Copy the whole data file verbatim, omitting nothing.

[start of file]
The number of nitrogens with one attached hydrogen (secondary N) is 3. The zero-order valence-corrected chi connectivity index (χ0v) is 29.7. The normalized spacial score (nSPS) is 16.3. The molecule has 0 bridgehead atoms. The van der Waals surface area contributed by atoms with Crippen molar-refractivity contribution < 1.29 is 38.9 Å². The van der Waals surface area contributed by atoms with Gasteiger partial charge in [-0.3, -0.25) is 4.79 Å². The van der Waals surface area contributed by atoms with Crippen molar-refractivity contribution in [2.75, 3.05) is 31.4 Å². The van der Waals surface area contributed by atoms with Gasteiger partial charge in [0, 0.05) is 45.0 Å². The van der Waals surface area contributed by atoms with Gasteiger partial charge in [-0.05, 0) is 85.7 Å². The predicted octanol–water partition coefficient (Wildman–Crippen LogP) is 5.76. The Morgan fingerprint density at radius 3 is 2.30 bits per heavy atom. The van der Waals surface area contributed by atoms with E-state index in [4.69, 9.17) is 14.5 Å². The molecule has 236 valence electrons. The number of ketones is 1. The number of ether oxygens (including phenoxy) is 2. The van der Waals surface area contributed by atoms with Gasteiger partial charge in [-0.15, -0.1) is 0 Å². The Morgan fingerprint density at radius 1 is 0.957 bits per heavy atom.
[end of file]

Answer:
The number of nitrogens with one attached hydrogen (secondary N) is 3. The zero-order valence-corrected chi connectivity index (χ0v) is 29.7. The normalized spacial score (nSPS) is 16.3. The molecule has 0 bridgehead atoms. The van der Waals surface area contributed by atoms with Crippen molar-refractivity contribution < 1.29 is 38.9 Å². The van der Waals surface area contributed by atoms with Gasteiger partial charge in [-0.3, -0.25) is 4.79 Å². The van der Waals surface area contributed by atoms with Crippen molar-refractivity contribution in [2.75, 3.05) is 31.4 Å². The van der Waals surface area contributed by atoms with Gasteiger partial charge in [0, 0.05) is 45.0 Å². The van der Waals surface area contributed by atoms with Gasteiger partial charge in [-0.05, 0) is 85.7 Å². The predicted octanol–water partition coefficient (Wildman–Crippen LogP) is 5.76. The Morgan fingerprint density at radius 3 is 2.30 bits per heavy atom. The van der Waals surface area contributed by atoms with E-state index in [4.69, 9.17) is 14.5 Å². The molecule has 236 valence electrons. The number of ketones is 1. The number of ether oxygens (including phenoxy) is 2. The van der Waals surface area contributed by atoms with Gasteiger partial charge in [-0.15, -0.1) is 0 Å². The Morgan fingerprint density at radius 1 is 0.957 bits per heavy atom.